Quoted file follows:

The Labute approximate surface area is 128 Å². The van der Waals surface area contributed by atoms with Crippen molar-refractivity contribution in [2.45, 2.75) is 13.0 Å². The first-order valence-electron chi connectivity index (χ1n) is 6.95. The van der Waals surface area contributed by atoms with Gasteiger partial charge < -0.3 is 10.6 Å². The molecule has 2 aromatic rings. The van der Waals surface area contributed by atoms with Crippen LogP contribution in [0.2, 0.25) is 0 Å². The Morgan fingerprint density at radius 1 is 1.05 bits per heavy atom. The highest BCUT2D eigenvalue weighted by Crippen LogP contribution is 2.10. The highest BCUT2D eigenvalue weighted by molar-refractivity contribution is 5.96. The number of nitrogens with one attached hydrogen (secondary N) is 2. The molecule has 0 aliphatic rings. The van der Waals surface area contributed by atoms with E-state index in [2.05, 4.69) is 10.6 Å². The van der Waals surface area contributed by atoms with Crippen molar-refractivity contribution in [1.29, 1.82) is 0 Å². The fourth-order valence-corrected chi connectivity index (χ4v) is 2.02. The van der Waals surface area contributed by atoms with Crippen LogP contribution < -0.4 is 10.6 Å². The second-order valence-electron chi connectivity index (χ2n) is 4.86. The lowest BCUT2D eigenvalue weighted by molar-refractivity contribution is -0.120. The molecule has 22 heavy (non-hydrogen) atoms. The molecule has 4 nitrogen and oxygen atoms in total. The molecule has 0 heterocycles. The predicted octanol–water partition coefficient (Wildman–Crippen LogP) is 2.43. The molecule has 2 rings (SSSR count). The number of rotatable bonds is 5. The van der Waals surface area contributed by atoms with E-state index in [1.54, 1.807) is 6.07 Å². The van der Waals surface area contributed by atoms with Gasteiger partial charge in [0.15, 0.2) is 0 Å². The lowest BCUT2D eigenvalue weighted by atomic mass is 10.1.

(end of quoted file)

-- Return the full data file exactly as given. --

The Labute approximate surface area is 128 Å². The van der Waals surface area contributed by atoms with Crippen molar-refractivity contribution in [2.45, 2.75) is 13.0 Å². The first-order valence-electron chi connectivity index (χ1n) is 6.95. The van der Waals surface area contributed by atoms with Gasteiger partial charge < -0.3 is 10.6 Å². The molecule has 2 aromatic rings. The van der Waals surface area contributed by atoms with Crippen LogP contribution in [0.2, 0.25) is 0 Å². The Morgan fingerprint density at radius 1 is 1.05 bits per heavy atom. The highest BCUT2D eigenvalue weighted by Crippen LogP contribution is 2.10. The highest BCUT2D eigenvalue weighted by molar-refractivity contribution is 5.96. The number of nitrogens with one attached hydrogen (secondary N) is 2. The molecule has 0 aliphatic rings. The van der Waals surface area contributed by atoms with E-state index in [2.05, 4.69) is 10.6 Å². The van der Waals surface area contributed by atoms with Crippen molar-refractivity contribution in [1.29, 1.82) is 0 Å². The fourth-order valence-corrected chi connectivity index (χ4v) is 2.02. The van der Waals surface area contributed by atoms with Crippen LogP contribution < -0.4 is 10.6 Å². The second-order valence-electron chi connectivity index (χ2n) is 4.86. The lowest BCUT2D eigenvalue weighted by molar-refractivity contribution is -0.120. The molecule has 22 heavy (non-hydrogen) atoms. The molecule has 4 nitrogen and oxygen atoms in total. The molecule has 0 heterocycles. The predicted octanol–water partition coefficient (Wildman–Crippen LogP) is 2.43. The molecule has 2 rings (SSSR count). The number of rotatable bonds is 5. The van der Waals surface area contributed by atoms with E-state index in [1.54, 1.807) is 6.07 Å². The van der Waals surface area contributed by atoms with Gasteiger partial charge in [0.15, 0.2) is 0 Å². The lowest BCUT2D eigenvalue weighted by atomic mass is 10.1.